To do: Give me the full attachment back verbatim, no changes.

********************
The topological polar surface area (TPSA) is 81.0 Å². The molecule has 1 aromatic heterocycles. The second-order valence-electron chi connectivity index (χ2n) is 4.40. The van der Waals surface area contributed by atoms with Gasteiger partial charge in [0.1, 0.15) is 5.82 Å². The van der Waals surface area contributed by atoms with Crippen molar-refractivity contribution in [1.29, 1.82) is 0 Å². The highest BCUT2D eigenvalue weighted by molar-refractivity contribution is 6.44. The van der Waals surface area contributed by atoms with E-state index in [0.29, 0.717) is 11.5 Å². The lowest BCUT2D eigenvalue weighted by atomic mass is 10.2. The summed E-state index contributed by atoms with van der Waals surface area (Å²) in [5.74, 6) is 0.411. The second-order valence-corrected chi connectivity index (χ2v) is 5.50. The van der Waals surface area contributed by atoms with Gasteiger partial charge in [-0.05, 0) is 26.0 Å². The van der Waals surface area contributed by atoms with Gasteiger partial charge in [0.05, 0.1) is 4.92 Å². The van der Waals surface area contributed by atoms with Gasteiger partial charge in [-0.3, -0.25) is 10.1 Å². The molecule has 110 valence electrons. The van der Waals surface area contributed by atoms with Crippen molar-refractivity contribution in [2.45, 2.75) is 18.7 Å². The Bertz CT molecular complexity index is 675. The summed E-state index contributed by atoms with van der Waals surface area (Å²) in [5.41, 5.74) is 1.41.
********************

The topological polar surface area (TPSA) is 81.0 Å². The molecule has 1 aromatic heterocycles. The second-order valence-electron chi connectivity index (χ2n) is 4.40. The van der Waals surface area contributed by atoms with Gasteiger partial charge in [0.1, 0.15) is 5.82 Å². The van der Waals surface area contributed by atoms with Crippen molar-refractivity contribution in [1.29, 1.82) is 0 Å². The highest BCUT2D eigenvalue weighted by molar-refractivity contribution is 6.44. The van der Waals surface area contributed by atoms with E-state index in [0.29, 0.717) is 11.5 Å². The lowest BCUT2D eigenvalue weighted by atomic mass is 10.2. The summed E-state index contributed by atoms with van der Waals surface area (Å²) in [5.74, 6) is 0.411. The second-order valence-corrected chi connectivity index (χ2v) is 5.50. The van der Waals surface area contributed by atoms with Gasteiger partial charge in [-0.05, 0) is 26.0 Å². The van der Waals surface area contributed by atoms with Gasteiger partial charge in [0.05, 0.1) is 4.92 Å². The van der Waals surface area contributed by atoms with Gasteiger partial charge in [-0.3, -0.25) is 10.1 Å². The molecule has 110 valence electrons. The van der Waals surface area contributed by atoms with Crippen molar-refractivity contribution in [2.45, 2.75) is 18.7 Å². The Bertz CT molecular complexity index is 675. The summed E-state index contributed by atoms with van der Waals surface area (Å²) in [5.41, 5.74) is 1.41.